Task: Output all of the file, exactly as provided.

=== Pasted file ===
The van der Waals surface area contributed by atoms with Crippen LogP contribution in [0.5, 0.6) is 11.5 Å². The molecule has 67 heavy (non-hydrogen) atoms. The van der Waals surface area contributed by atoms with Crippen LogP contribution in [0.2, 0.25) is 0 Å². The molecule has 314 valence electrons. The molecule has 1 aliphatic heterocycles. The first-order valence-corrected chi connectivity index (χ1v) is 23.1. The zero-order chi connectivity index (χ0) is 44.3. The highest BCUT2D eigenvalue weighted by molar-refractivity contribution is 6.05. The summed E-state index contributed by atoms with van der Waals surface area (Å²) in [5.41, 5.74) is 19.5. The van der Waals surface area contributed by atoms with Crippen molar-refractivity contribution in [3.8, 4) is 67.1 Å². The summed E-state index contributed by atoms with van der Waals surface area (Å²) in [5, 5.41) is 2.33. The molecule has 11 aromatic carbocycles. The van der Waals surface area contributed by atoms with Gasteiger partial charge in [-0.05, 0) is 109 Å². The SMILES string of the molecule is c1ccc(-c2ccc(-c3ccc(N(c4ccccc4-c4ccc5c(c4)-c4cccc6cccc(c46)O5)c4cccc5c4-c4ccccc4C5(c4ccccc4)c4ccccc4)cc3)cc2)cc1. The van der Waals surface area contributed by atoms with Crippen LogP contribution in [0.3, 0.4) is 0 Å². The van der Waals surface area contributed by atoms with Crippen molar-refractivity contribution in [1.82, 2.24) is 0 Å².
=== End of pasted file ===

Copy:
The van der Waals surface area contributed by atoms with Crippen LogP contribution in [0.5, 0.6) is 11.5 Å². The molecule has 67 heavy (non-hydrogen) atoms. The van der Waals surface area contributed by atoms with Crippen LogP contribution in [0.2, 0.25) is 0 Å². The molecule has 314 valence electrons. The molecule has 1 aliphatic heterocycles. The first-order valence-corrected chi connectivity index (χ1v) is 23.1. The zero-order chi connectivity index (χ0) is 44.3. The highest BCUT2D eigenvalue weighted by molar-refractivity contribution is 6.05. The summed E-state index contributed by atoms with van der Waals surface area (Å²) in [5.41, 5.74) is 19.5. The van der Waals surface area contributed by atoms with Crippen molar-refractivity contribution in [3.8, 4) is 67.1 Å². The summed E-state index contributed by atoms with van der Waals surface area (Å²) in [5, 5.41) is 2.33. The molecule has 11 aromatic carbocycles. The van der Waals surface area contributed by atoms with Gasteiger partial charge in [-0.05, 0) is 109 Å². The SMILES string of the molecule is c1ccc(-c2ccc(-c3ccc(N(c4ccccc4-c4ccc5c(c4)-c4cccc6cccc(c46)O5)c4cccc5c4-c4ccccc4C5(c4ccccc4)c4ccccc4)cc3)cc2)cc1. The van der Waals surface area contributed by atoms with Crippen LogP contribution in [0.3, 0.4) is 0 Å². The van der Waals surface area contributed by atoms with Crippen molar-refractivity contribution in [1.82, 2.24) is 0 Å².